Penicillin Playbill: How Alexander Fleming Discovered Lysozymes and Penicillin
Updated: Jun 24
Alexander Fleming goes down as the main man who discovered penicillin, revolutionizing modern medicine. However, as he very wisely said
And it was truly an accident, but that’s not to say this man wasn’t intelligent or a great scientist. But if you ask me, I think he’s a wicked lucky SOB who’s always just going with the flow.
The Early Years of Alexander Fleming
Alexander Fleming was born on August 6, 1881, in Scotland. Like so many, he originally wanted to be a doctor, probably because he didn’t know how cool microbes were yet. Unfortunately, or fortunately, he couldn’t afford it, and so he worked in a shipping office for four years. Eventually, an opportunity arose from tragedy, as so often it does, as our young Fleming found himself with a sizable inheritance at the cost of one lost uncle. So it goes.
So he was off to St. Mary’s Medical School where he remained for most of his life. He was a student, researcher, lecturer, and professor. He originally wanted to leave St. Mary’s and become a surgeon, but the science gods would never allow it; no they found a way to keep Fleming at St. Mary’s with a little stroke of his ego. It turns out that Fleming had become a highly valued member of St. Mary’s Medical school, but not for the reasons you may think.
He was a good shot and a valuable asset to the rifle club. So the captain of the rifle club convinced Fleming that research was where it was at.
You don’t want to be a surgeon, it's a bloody mess and people die. But research, now there’s a place you can truly shine, Fleming. Oh, and I want to introduce you to Sir Almroth Wright, a great shot, but not as good as you Fleming, and he’s a great researcher and looking for someone just like you to join his lab and to join our rifle club.
And so, Fleming stayed at St. Mary’s and continued to be in the rifle club, working under Sir Almroth Wright.
Fleming's First Discovery: Lysozymes
That is before the first great war broke out. It was during his time in the Army Medical Corps, Fleming witnessed the power of microbes, for they far outweigh the power of the bullet and other man-made machines of destruction. He watched as so many fallen soldiers succumbed to infections that had no cure. A bullet you could remove and there was a chance of survival, but with microbes you couldn’t see, they were everywhere, multiplying and killing slowly and painfully.
After the war, Fleming turned his studies toward natural bacterial actions and antibacterial substances. In 1922, he discovered his first microbial destroyer, lysozymes. Lyso- means ‘dissolving’ and -zyme means an enzyme. These enzymes are found in the many different fluids of your body including your tears, sweat, and saliva. They have weak antibacterial properties...not enough to stop an infectious disease, but it was something.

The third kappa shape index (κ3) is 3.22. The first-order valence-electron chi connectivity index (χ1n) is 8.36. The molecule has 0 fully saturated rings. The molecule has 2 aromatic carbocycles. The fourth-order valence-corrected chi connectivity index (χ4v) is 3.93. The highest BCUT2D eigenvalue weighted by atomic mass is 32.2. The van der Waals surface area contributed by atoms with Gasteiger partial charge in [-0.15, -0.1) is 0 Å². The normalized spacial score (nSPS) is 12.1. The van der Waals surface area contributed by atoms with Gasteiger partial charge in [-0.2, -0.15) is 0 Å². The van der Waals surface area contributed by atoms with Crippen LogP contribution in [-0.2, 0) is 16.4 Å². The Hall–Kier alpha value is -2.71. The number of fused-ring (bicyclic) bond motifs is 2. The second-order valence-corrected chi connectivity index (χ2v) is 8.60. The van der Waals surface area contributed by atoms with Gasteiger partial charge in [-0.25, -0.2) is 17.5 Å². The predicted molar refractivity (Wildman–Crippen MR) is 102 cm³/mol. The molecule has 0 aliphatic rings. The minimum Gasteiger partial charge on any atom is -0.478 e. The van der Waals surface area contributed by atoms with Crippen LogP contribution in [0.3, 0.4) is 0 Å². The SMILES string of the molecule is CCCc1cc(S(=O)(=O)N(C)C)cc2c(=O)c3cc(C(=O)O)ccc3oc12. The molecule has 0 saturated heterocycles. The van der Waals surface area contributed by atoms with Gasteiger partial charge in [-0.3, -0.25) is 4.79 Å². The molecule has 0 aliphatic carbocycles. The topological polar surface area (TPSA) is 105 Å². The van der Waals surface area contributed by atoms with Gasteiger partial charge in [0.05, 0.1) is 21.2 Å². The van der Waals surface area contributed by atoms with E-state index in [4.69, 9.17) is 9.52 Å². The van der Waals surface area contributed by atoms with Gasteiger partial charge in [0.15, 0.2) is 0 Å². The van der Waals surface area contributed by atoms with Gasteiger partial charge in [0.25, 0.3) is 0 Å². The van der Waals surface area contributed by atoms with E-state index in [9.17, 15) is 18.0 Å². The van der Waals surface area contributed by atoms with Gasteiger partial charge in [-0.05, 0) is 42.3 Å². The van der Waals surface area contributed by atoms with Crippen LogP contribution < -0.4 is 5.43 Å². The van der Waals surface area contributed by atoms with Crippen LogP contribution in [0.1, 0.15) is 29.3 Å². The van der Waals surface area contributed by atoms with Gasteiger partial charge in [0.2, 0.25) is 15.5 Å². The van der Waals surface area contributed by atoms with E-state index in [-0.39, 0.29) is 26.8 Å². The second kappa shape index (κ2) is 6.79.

His discovery of lysozymes was very much like his discovery of penicillin: due primarily to luck, mess, neglect, and being observant. You see, Fleming had a cold, and was wondering what was stuffing up his nose, so he blew some snot on a petri dish and went about his business.
Sometime later, he remembered that plate and went to go look at it. He noticed bacterial colonies had begun to grow on the plate but not on his boogers. He didn’t think this was because the microbes thought it was gross and so he did some more research leading to the discovery of lysozymes.
Fast forward to 1928, Fleming once again forgot about a Petri dish, this time he found a different microbe had put up a force field against another microbe. This microbe produced penicillin, the first antibiotic discovered...accidentally...out of neglect. And this mold, Penicillium notatum, was even more powerful than the lysozymes. In fact, it had antibacterial properties on way more bacterial species as well. It seemed to work on every Gram-positive bacteria, a group that was the cause of major human diseases including syphilis, strep throat, and gonorrhea.
He published these results in 1929 in the British Journal of Experimental Pathology. However, he wasn’t able to isolate the mold juice, and the scientific community wasn’t that ecstatic about the whole thing.
It wasn't until 1945 that Alexander Fleming received the Nobel Prize for his discovery of penicillin. He also received several honorary degrees and several awards such as a Knight Bachelors by King George VI and a Knight Grand Cross of the Order of Alfonso X the wise. Time Magazine names Fleming one of the 100 most important people in the 20th century. Sir Alexander Fleming has also voted the 3rd greatest Scot of all time.
Fleming didn’t study penicillin that much after his discovery, although he did stay and research. He didn’t seem to have any more lucky discoveries. He died on March 11th, 1955 of coronary thrombosis in his home. He was buried in St. Paul’s Cathedral.
So, if you aren’t the cleanest of researchers or one of the people who claim they work best in an “organized mess”, remember Alexander Fleming.
With a little luck, great things can come from a mess.